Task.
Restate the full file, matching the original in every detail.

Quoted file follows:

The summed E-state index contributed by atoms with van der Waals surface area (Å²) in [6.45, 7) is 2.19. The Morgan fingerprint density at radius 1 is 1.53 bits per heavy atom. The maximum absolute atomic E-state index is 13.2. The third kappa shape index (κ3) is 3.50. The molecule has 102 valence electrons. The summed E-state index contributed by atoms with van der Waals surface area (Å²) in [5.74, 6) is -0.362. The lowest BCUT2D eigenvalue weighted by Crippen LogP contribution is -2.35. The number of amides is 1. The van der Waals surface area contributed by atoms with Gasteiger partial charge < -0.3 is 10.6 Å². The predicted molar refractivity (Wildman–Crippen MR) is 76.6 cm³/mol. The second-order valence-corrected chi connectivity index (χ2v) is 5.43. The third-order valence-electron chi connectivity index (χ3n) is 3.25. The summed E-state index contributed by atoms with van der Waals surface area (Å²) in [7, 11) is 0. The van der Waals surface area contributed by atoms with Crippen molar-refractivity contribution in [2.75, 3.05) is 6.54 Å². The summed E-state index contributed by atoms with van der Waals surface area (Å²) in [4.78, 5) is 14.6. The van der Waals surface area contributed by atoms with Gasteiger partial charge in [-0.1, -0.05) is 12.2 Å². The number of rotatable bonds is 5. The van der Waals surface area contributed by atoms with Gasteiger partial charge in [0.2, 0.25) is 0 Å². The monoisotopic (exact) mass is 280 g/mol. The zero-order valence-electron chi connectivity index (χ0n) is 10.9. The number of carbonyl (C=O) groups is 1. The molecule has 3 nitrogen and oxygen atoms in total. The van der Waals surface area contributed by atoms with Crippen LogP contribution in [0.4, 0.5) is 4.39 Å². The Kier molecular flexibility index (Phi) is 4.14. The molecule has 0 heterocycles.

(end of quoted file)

The summed E-state index contributed by atoms with van der Waals surface area (Å²) in [6.45, 7) is 2.19. The Morgan fingerprint density at radius 1 is 1.53 bits per heavy atom. The maximum absolute atomic E-state index is 13.2. The third kappa shape index (κ3) is 3.50. The molecule has 102 valence electrons. The summed E-state index contributed by atoms with van der Waals surface area (Å²) in [5.74, 6) is -0.362. The lowest BCUT2D eigenvalue weighted by Crippen LogP contribution is -2.35. The number of amides is 1. The van der Waals surface area contributed by atoms with Gasteiger partial charge < -0.3 is 10.6 Å². The predicted molar refractivity (Wildman–Crippen MR) is 76.6 cm³/mol. The second-order valence-corrected chi connectivity index (χ2v) is 5.43. The third-order valence-electron chi connectivity index (χ3n) is 3.25. The summed E-state index contributed by atoms with van der Waals surface area (Å²) in [7, 11) is 0. The van der Waals surface area contributed by atoms with Crippen molar-refractivity contribution in [2.75, 3.05) is 6.54 Å². The summed E-state index contributed by atoms with van der Waals surface area (Å²) in [4.78, 5) is 14.6. The van der Waals surface area contributed by atoms with Gasteiger partial charge in [-0.1, -0.05) is 12.2 Å². The number of rotatable bonds is 5. The van der Waals surface area contributed by atoms with Gasteiger partial charge in [0.2, 0.25) is 0 Å². The monoisotopic (exact) mass is 280 g/mol. The zero-order valence-electron chi connectivity index (χ0n) is 10.9. The number of carbonyl (C=O) groups is 1. The molecule has 3 nitrogen and oxygen atoms in total. The van der Waals surface area contributed by atoms with Crippen LogP contribution in [0.4, 0.5) is 4.39 Å². The Kier molecular flexibility index (Phi) is 4.14. The molecule has 0 heterocycles.